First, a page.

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Can commercial & industrial applications drive the growth of battery storage in Germany?

In the US, commercial storage to shave peaks and provide utility services from the likes of Stem and Green Charge is already growing in popularity. Image: Stem Inc.

To date, Primary Control Reserve (PCR) has dominated the energy storage debate in Germany with more than 100MW of battery storage installed in 2016 alone specifically for participating in the PCR market. At the same time, with close to 25,000 systems sold in 2016, residential storage has been stealing the limelight in the behind-the-meter segment. 

The question we have asked ourselves is whether the behind-the-meter commercial and industrial segment will continue to be stuck in third gear or if it will accelerate ahead. To give the short answer, the market is in its infancy today but we expect significant growth, with commercial and industrial deployment shaping the distributed energy storage market within the next five years.

How we see the C&I energy storage market developing

In Germany, we expect growth in the larger commercial and industrial segments to be driven by peak shaving to reduce individual network charges. Especially as these charges are growing over the coming years, the case for energy storage will continuously get stronger.

In contrast to markets such as the UK where frequency regulation services are increasingly being targeted with aggregated behind-the-meter systems, the potential to do so in Germany is slim. Not only are revenues from PCR under pressure, but the regulatory and pre-qualification requirements also stand in the way of effectively stacking these values.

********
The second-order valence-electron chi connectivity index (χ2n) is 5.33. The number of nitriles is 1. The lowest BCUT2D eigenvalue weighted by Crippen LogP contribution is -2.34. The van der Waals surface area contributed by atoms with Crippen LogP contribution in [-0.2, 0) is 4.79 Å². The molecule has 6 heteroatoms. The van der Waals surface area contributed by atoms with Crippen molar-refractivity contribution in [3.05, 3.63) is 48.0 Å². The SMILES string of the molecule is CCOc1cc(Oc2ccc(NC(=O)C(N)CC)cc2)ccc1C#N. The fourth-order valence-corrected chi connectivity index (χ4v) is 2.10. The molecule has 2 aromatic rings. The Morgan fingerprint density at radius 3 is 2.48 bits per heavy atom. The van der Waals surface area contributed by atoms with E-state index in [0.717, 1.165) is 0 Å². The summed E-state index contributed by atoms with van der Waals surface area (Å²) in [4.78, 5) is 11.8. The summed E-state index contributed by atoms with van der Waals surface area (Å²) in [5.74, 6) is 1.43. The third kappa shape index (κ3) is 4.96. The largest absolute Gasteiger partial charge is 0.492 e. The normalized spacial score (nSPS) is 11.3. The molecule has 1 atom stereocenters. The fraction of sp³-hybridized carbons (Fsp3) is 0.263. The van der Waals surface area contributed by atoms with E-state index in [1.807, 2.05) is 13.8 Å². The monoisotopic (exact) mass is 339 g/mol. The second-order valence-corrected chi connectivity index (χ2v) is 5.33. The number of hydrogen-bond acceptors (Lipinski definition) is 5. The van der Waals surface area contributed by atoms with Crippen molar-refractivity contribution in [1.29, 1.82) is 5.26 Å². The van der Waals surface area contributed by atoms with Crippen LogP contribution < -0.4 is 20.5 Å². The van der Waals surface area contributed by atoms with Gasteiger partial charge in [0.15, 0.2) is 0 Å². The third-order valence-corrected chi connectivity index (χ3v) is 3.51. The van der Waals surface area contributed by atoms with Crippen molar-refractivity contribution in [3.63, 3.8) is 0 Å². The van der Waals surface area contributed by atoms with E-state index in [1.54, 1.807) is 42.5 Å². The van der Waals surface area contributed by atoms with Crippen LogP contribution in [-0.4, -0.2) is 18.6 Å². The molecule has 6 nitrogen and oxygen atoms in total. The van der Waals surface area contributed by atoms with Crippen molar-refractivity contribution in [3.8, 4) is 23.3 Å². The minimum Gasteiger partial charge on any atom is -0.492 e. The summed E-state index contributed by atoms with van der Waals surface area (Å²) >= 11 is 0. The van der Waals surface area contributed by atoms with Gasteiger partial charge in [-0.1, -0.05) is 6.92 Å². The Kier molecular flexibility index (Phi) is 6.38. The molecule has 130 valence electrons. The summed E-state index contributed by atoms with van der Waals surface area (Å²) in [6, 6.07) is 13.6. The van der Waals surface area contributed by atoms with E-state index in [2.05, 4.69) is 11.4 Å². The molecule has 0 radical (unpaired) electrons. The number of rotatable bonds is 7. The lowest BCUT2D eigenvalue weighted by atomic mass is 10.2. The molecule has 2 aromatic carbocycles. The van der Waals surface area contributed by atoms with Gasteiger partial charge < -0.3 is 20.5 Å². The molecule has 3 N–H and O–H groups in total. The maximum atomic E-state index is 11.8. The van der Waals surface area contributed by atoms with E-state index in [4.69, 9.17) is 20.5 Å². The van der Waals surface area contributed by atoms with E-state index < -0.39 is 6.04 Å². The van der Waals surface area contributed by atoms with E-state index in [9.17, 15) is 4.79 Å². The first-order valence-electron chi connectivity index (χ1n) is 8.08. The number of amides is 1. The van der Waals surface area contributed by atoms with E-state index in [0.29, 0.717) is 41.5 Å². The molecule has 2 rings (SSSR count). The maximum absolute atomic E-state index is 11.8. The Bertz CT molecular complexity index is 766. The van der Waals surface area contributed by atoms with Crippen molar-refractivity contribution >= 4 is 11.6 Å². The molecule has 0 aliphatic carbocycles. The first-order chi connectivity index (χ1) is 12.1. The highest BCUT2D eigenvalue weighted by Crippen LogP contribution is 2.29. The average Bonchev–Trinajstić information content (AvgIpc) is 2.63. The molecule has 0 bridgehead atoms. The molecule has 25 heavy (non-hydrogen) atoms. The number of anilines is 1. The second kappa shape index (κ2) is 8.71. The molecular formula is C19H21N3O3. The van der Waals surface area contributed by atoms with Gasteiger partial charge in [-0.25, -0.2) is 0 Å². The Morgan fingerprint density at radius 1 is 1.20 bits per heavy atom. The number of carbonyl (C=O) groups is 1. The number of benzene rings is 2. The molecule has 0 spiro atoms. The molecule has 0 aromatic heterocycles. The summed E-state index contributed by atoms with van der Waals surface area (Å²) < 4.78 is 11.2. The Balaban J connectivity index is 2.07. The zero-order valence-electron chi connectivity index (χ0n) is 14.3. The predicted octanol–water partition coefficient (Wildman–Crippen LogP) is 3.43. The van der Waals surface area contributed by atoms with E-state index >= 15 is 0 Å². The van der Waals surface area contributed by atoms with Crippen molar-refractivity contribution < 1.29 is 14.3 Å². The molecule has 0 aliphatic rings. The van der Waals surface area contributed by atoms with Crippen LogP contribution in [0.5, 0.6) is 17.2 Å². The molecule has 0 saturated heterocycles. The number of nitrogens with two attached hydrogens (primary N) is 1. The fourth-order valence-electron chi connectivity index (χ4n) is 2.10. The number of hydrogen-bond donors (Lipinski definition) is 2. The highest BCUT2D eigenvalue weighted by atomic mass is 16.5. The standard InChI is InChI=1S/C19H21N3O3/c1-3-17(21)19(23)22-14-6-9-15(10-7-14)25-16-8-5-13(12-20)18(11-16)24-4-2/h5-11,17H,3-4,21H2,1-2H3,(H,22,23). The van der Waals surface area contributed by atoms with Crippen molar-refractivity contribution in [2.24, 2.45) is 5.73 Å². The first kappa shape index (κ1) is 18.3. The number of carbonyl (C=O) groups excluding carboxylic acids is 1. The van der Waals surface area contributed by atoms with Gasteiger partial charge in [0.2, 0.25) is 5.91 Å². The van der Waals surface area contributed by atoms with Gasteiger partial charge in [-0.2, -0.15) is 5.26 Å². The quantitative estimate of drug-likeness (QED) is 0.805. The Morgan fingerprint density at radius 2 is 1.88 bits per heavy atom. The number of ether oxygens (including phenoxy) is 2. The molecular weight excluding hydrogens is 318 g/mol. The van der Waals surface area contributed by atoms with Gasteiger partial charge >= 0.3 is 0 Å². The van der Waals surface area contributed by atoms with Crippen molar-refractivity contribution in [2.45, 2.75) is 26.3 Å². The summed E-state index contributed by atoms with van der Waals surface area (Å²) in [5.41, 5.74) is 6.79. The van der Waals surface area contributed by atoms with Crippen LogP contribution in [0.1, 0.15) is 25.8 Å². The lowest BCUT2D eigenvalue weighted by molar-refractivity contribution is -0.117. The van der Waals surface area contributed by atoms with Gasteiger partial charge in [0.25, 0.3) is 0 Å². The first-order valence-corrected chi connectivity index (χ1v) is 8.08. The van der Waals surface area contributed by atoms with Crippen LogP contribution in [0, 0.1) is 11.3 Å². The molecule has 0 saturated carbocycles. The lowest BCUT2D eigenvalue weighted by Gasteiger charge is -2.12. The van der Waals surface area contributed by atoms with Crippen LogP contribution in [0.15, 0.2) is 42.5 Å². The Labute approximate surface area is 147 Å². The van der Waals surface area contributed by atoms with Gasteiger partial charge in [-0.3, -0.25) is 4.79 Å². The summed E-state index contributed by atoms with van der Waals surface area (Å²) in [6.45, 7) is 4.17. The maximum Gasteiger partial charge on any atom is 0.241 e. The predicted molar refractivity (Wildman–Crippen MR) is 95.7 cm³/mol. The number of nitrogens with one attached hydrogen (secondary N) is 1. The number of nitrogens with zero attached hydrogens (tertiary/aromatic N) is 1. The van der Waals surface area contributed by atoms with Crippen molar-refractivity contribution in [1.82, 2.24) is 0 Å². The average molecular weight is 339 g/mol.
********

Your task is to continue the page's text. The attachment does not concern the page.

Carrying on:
We also, however, expect significant short term growth in the smaller segment (<250 kWh capacity systems). Here a mix of drivers including self-consumption, back-up requirements, and to an extent longer-term / environmental thinking, will create a market reaching installations exceeding 10MW p.a. in the next 3 years.

What is holding back the market?

Except for the common issue of high upfront investment, we still see regulation as the major issue in Germany – similar to other major European markets.

Major regulatory barriers for behind-the-meter energy storage stem from the lack of definition and specification within energy laws and grid codes. The definition as a final consumer of electricity means that in most cases all respective taxes and levies have to be paid for every kWh of energy charged and discharged retrospectively eradicating the financial case.

However, the good news is that industry organisations are strongly lobbying for better inclusion of energy storage within regulatory texts. They especially target the discrimination of mixed business models (i.e. self-consumption of on-site generation and use of grid electricity for charging), as here systems could be required to pay the EEG surcharge.

While overall many things are heading in the right direction for energy storage systems and the way grid flexibility is rewarded in Germany, few major changes are expected in 2017 due to the upcoming general election. However, post-election we expect positive signals from the regulatory side towards 2020. At the same time, big utilities are getting involved in the behind-the-meter C&I market exploiting their existing customer relationships targeting peak shaving / shifting to limit the impact of rising individual network charges.

Therefore, while we expect a slower start throughout 2017 and 2018, we are optimistic that over the next five years behind-the-meter commercial and industrial applications will play a pivotal role in driving distributed energy storage exceeding 100MW of annual deployment by 2021.

If you're interested to know more on this topic and to discuss Delta-ee's activities, please get in touch.